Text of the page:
For us, the sanctification of Edith Stein on October 11 is another step in the process of Christianization of the Holocaust, demonstrating that Auschwitz, the very symbol of Jewish martyrdom, was not essentially a Jewish event, the expression of total pagan anti-Semitism nurtured by two thousand years of Christian teaching of contempt, but to be remembered as a place of Christians suffering.

...her death relates to the Jewish focus of the Holocaust. ...Edith Stein becomes a Jewish text for a Christian pretext, an excuse whereby the Church can claim the same victimization which it’s own anti-Jewish practices foisted on innocent Jewish lives.

We as Jews feel that we have lost Edith Stein twice. The first time was at her conversion to Catholicism. The second time is with her canonization, by which some groups appropriate her as a Christian martyr even though her death relates to the Jewish focus of the Holocaust. Seen in this manner, Edith Stein becomes a Jewish text for a Christian pretext, an excuse whereby the Church can claim the same victimization which it’s own anti-Jewish practices foisted on innocent Jewish lives. Why Edith Stein and not Franz Jägerstätter, a humble Austrian Catholic beheaded by the Nazis in 1943 for his refusal to fight in Hitler's armies' Why not a Catholic Polish peasant who hid Jews or a maid who took in a Jewish child as her own?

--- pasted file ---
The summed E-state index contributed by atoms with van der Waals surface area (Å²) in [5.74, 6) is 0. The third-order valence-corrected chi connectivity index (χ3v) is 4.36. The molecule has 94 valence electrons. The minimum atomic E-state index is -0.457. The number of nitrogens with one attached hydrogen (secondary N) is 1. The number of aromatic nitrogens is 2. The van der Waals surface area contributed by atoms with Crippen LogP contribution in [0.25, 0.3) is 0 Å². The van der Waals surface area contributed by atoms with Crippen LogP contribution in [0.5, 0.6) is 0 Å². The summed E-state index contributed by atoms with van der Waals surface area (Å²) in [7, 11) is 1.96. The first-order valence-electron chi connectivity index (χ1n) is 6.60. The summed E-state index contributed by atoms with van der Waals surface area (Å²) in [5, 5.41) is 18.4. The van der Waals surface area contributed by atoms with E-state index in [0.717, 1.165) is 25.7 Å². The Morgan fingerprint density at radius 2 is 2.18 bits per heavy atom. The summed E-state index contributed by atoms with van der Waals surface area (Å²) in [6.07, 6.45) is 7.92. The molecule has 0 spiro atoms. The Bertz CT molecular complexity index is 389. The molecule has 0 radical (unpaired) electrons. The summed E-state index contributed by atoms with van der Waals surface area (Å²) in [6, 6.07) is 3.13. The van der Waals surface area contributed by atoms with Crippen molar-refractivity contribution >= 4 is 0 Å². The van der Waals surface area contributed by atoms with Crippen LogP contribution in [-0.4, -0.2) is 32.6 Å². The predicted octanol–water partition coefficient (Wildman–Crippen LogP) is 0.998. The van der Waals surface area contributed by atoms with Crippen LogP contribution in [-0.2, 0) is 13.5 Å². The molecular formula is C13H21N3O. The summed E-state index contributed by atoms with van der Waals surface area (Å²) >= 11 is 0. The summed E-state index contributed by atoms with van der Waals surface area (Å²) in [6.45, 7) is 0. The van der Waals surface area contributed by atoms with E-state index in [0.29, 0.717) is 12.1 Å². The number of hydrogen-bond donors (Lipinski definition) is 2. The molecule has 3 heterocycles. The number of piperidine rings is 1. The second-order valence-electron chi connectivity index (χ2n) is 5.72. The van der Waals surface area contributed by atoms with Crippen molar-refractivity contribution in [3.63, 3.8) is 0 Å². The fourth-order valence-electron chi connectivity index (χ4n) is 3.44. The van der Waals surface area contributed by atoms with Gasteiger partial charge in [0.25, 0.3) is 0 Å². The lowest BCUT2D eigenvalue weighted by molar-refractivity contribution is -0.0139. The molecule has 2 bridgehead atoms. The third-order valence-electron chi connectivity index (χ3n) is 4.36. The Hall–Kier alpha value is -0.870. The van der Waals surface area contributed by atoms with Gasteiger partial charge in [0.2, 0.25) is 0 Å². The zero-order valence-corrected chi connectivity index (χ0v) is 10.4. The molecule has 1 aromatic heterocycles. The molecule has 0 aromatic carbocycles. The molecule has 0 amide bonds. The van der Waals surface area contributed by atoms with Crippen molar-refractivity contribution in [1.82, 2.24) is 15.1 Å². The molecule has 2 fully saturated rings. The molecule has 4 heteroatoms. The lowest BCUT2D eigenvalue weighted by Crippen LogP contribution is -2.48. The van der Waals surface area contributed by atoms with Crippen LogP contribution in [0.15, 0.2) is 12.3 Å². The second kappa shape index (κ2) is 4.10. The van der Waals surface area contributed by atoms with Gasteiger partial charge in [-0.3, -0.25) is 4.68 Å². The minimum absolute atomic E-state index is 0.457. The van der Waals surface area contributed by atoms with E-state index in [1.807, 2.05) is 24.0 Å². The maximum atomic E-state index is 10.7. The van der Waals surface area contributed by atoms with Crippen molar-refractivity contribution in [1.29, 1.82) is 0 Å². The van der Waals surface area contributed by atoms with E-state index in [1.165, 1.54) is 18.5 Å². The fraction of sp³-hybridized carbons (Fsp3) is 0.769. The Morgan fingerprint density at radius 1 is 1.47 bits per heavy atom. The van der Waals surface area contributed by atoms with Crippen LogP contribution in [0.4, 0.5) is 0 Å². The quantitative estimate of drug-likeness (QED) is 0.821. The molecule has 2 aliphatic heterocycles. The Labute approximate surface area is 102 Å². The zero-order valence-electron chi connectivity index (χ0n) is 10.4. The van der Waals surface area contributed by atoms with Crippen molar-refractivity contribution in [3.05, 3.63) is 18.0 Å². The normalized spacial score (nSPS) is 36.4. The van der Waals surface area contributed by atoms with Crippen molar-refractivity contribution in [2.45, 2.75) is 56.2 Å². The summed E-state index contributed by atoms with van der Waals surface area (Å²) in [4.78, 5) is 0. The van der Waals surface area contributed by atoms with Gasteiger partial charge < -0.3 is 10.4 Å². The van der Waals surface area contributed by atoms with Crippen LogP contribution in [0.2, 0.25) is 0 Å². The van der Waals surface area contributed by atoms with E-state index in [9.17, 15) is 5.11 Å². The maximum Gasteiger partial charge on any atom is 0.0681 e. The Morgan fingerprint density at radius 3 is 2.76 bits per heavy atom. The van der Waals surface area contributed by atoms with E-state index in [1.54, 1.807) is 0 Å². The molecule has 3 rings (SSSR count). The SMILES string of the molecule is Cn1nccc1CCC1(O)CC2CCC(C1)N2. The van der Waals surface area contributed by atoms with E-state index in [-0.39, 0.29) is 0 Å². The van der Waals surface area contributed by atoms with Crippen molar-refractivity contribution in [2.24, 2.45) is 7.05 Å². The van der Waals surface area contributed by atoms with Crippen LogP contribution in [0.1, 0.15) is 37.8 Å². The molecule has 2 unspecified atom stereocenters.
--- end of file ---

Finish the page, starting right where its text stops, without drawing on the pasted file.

There have been suggestions in recent articles that the canonization of Edith Stein will foster a new level of interfaith dialogue. Unfortunately, this is pure fantasy. Edith Stein wrote a whole book on her Jewish family, but nothing, to our knowledge, about Christian-Jewish dialogue.

The truth is, from a Jewish perspective, the canonization of Edith Stein is the wrong issue at the wrong time. Despite the tremendous gains in Catholic-Jewish relations over the years, spurred on by Pope John Paul II, there are serious issues related to the Holocaust which require attention, which should be the real focus of the Church. Most notable is the need for the Vatican to open its archives so that a true and fair assessment of the Church’s role during that tragic period can be made. This opening of documents, which countries throughout Europe are going through, is essential in order to address so many of the matters left unanswered in the Vatican document on the Holocaust and in the minds of survivors and others throughout the world.

It is time to move forward. Christianizing the Holocaust takes us backward. The canonization of Edith Stein is, as the late Harry James Cargas pointed out, an unnecessary problem.

Abraham H. Foxman is National Director of the Anti-Defamation League and a Holocaust survivor. As a child in Nazi-occupied Lithuania, Mr. Foxman was saved by his Polish-Catholic nanny who had him baptized in a Vilna church.

Rabbi Leon Klenicki is Director of Interfaith Affairs and has been engaged in Catholic-Jewish dialogue for 25 years. Rabbi Klenicki works with the National Conference of Catholic Bishops and is co-liaison to the Vatican.